Speaking of taxes, Pretlow and Addabbo aren’t just looking to reduce the tax rate.
The bill will also allow operators to exclude wagers that bettors made using promotional credits from its gross revenue. That would enable companies to greatly reduce their tax liability. In addition, in months when sportsbooks report gross revenue losses, operators could carry those over to the next month.
In the Twitter Spaces conversation, Pretlow specifically mentioned Caesars cutting its $3,000 matching bonus not long after it launched in the state.
“With the high tax rate, the entities that do have the business now are finding it difficult to maintain the incentives that they’ve been offering,” he said.
(NOTE: A link to the full Twitter Spaces conversation can be found here. The audio starts at the 3-minute mark)
What’s the Cost for Newcomers?
A question that’s emerging is: How would newcomers buy in to the New York market?
When the Gaming Commission approved the operators and the platform providers, the platform providers agreed to pay a $25 million licensing fee. In return for accepting a high tax rate, they received those licenses for 10 years.
The bills filed by Pretlow and Addabbo call each operator to pay a $50 million fee. The way the bill is written, it’s uncertain if that fee would apply only to the new operators. In most cases, but not all, the platform provider doubles as the operator.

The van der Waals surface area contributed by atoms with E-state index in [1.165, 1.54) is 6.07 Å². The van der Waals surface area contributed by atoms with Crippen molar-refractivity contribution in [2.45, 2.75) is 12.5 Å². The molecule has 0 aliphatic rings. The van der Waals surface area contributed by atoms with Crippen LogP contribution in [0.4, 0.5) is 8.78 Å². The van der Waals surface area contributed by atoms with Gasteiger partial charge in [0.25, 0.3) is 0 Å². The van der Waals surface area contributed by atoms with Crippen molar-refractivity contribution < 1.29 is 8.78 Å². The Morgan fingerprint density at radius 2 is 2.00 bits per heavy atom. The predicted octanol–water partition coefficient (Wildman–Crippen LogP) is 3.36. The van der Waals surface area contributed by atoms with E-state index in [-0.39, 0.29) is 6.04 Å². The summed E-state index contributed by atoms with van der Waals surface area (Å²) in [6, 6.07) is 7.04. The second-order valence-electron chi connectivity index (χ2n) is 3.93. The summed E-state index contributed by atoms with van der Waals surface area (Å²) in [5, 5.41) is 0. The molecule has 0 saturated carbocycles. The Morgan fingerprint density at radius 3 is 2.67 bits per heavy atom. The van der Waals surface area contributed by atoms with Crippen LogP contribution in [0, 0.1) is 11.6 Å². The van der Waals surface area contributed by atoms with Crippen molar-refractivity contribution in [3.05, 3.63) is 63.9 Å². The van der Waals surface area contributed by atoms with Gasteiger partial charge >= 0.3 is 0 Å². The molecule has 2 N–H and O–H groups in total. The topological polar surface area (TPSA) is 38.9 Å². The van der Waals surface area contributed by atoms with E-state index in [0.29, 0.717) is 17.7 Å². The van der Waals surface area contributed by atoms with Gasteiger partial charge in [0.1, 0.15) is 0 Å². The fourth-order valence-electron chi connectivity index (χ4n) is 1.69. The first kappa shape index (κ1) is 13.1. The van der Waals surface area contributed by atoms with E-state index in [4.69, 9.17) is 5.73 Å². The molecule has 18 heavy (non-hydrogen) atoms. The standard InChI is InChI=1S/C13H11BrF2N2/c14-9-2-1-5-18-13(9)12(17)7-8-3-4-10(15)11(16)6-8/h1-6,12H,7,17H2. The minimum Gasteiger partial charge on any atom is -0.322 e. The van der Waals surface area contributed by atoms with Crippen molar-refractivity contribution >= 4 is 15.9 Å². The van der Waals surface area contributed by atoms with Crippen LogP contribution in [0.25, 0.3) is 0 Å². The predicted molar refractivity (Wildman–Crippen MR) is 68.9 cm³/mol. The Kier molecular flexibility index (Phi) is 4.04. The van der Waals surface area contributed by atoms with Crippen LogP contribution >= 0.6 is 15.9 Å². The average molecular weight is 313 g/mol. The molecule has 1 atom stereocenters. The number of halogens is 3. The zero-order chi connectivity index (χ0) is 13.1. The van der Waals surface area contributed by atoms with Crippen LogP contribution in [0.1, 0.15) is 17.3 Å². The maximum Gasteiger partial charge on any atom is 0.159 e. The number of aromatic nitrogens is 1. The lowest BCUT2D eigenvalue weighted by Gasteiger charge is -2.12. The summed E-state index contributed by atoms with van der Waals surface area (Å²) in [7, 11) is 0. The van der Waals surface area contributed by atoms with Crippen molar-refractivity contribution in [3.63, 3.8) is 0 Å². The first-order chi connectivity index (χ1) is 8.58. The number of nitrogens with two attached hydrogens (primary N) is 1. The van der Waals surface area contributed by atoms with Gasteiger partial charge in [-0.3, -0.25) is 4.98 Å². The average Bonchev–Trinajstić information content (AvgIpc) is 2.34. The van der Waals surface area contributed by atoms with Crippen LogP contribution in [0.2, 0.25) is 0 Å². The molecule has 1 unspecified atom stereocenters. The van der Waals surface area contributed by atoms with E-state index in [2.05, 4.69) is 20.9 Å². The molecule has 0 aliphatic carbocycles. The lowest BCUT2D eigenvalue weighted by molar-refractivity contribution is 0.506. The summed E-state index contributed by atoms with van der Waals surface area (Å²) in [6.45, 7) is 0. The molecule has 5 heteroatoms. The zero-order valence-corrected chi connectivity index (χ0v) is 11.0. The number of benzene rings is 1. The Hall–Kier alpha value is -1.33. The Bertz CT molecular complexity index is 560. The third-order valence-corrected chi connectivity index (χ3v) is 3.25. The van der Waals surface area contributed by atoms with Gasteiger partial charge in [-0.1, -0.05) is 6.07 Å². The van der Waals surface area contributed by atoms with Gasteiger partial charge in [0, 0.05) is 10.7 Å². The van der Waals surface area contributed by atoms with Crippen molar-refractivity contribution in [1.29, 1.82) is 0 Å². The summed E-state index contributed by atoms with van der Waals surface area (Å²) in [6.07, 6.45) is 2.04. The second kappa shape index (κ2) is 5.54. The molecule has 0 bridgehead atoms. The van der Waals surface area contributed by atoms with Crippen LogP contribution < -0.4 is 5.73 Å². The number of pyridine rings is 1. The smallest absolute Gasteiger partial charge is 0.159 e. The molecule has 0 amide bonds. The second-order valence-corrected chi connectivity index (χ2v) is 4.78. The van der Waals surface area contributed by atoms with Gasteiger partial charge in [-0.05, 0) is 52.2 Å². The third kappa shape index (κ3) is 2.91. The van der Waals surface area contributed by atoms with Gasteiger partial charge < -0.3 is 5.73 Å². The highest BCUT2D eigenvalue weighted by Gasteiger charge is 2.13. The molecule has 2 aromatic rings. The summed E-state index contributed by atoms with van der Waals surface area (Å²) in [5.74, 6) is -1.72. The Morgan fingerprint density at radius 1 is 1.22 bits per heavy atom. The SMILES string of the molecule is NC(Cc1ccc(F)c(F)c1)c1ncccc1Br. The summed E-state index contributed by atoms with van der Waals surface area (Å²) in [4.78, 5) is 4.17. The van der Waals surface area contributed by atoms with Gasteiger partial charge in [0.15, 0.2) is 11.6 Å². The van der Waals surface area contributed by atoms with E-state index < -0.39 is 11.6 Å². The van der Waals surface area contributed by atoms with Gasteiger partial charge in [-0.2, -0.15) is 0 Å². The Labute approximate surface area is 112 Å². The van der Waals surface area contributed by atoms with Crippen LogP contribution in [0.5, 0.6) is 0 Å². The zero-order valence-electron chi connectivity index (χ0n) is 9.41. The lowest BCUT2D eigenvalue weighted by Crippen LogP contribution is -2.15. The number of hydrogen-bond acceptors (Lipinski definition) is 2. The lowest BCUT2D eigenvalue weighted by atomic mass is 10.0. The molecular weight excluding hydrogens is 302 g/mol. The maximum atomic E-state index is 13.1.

Casino.org will update this section as we learn more information.
Analysis: Changes May Be a Hard Sell in ’22
New York sports betting has been a robust success for the state. In the latest round of weekly reports that dropped on Friday, the state reported a total handle of $350.3 million for the week ending Feb. 27. Sportsbooks reported gross gaming revenues of $25.3 million. Based on the 51 percent tax, the state took in $12.9 million.
Since mobile apps received the green light to launch, operators have reported revenues of $204.7 million. That puts the state’s share at $104.4 million.
That’s already more than double what the state initially forecast sports betting would generate in the 2022 fiscal year, which ends on March 31. The state expected tax revenue of $49 million to go along with the $200 million it received in licensing fees from the platform providers .
Whether lawmakers want to reduce the taxes on mobile sports betting remains uncertain. With other gaming initiatives being discussed – including putting three new casino licenses up for bid – reforming that tax code may not get priority this year. That’s especially true given that the legislature is supposed to pass the fiscal year budget by the end of this month.
It’s also uncertain just how many newcomers may be interested in New York – especially if it comes with a steep buy-in. Like most other states, FanDuel, DraftKings, Caesars, and BetMGM control the lion’s share of the market. Through Friday, the four make up 95 percent of the handle. They also control 95.4 percent of the revenues reported since mobile apps could launch on Jan. 8.
Some may attribute that market share advantage to other apps starting later. However, breaking out last week’s totals on their own still shows the big four with 92.9 percent of the handle and 93.7 percent of the revenue.